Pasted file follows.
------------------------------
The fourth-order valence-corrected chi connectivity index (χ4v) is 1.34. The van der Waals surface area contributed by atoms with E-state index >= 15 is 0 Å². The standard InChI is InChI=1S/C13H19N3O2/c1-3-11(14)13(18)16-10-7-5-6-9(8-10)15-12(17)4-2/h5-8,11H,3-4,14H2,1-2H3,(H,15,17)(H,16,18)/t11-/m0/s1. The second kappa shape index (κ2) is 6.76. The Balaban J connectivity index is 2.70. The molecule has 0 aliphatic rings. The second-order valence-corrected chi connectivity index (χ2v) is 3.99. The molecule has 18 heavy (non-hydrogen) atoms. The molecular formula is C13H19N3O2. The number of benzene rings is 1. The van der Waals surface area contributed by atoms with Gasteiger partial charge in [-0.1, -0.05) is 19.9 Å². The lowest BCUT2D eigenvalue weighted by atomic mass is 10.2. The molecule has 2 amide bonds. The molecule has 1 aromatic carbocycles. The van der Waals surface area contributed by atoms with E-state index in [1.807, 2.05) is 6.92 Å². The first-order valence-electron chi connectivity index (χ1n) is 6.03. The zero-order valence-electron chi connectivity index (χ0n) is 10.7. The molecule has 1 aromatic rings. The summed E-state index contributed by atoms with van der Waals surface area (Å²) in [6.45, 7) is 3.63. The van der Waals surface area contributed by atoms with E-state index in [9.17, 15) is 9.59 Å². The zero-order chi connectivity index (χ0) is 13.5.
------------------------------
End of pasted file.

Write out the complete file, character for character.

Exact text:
The fourth-order valence-corrected chi connectivity index (χ4v) is 1.34. The van der Waals surface area contributed by atoms with E-state index >= 15 is 0 Å². The standard InChI is InChI=1S/C13H19N3O2/c1-3-11(14)13(18)16-10-7-5-6-9(8-10)15-12(17)4-2/h5-8,11H,3-4,14H2,1-2H3,(H,15,17)(H,16,18)/t11-/m0/s1. The second kappa shape index (κ2) is 6.76. The Balaban J connectivity index is 2.70. The molecule has 0 aliphatic rings. The second-order valence-corrected chi connectivity index (χ2v) is 3.99. The molecule has 18 heavy (non-hydrogen) atoms. The molecular formula is C13H19N3O2. The number of benzene rings is 1. The van der Waals surface area contributed by atoms with Gasteiger partial charge in [-0.1, -0.05) is 19.9 Å². The lowest BCUT2D eigenvalue weighted by atomic mass is 10.2. The molecule has 2 amide bonds. The molecule has 1 aromatic carbocycles. The van der Waals surface area contributed by atoms with E-state index in [1.807, 2.05) is 6.92 Å². The first-order valence-electron chi connectivity index (χ1n) is 6.03. The zero-order valence-electron chi connectivity index (χ0n) is 10.7. The molecule has 1 aromatic rings. The summed E-state index contributed by atoms with van der Waals surface area (Å²) in [6.45, 7) is 3.63. The van der Waals surface area contributed by atoms with E-state index in [9.17, 15) is 9.59 Å². The zero-order chi connectivity index (χ0) is 13.5.